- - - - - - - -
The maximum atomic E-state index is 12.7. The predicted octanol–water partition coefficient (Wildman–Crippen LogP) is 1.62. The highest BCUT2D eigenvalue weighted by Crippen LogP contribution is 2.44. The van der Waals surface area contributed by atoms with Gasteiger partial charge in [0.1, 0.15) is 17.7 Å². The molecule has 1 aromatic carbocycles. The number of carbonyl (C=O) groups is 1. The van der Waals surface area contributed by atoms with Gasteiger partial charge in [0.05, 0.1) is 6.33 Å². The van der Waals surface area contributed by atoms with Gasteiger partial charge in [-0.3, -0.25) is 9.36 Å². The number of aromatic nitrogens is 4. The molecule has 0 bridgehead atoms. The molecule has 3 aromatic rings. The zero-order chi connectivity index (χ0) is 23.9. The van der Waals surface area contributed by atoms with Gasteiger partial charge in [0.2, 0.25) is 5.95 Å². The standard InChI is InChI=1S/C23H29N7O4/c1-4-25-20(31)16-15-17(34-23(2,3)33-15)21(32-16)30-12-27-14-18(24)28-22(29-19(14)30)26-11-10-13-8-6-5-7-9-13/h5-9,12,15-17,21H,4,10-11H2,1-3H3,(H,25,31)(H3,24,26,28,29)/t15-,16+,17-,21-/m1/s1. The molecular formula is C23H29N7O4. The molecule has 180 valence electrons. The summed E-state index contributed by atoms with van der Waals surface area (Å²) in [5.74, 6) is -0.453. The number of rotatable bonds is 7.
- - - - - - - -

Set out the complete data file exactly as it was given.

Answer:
The maximum atomic E-state index is 12.7. The predicted octanol–water partition coefficient (Wildman–Crippen LogP) is 1.62. The highest BCUT2D eigenvalue weighted by Crippen LogP contribution is 2.44. The van der Waals surface area contributed by atoms with Gasteiger partial charge in [0.1, 0.15) is 17.7 Å². The molecule has 1 aromatic carbocycles. The number of carbonyl (C=O) groups is 1. The van der Waals surface area contributed by atoms with Gasteiger partial charge in [0.05, 0.1) is 6.33 Å². The van der Waals surface area contributed by atoms with Gasteiger partial charge in [-0.3, -0.25) is 9.36 Å². The number of aromatic nitrogens is 4. The molecule has 0 bridgehead atoms. The molecule has 3 aromatic rings. The zero-order chi connectivity index (χ0) is 23.9. The van der Waals surface area contributed by atoms with Gasteiger partial charge in [0.2, 0.25) is 5.95 Å². The standard InChI is InChI=1S/C23H29N7O4/c1-4-25-20(31)16-15-17(34-23(2,3)33-15)21(32-16)30-12-27-14-18(24)28-22(29-19(14)30)26-11-10-13-8-6-5-7-9-13/h5-9,12,15-17,21H,4,10-11H2,1-3H3,(H,25,31)(H3,24,26,28,29)/t15-,16+,17-,21-/m1/s1. The molecular formula is C23H29N7O4. The molecule has 180 valence electrons. The summed E-state index contributed by atoms with van der Waals surface area (Å²) in [5.74, 6) is -0.453. The number of rotatable bonds is 7.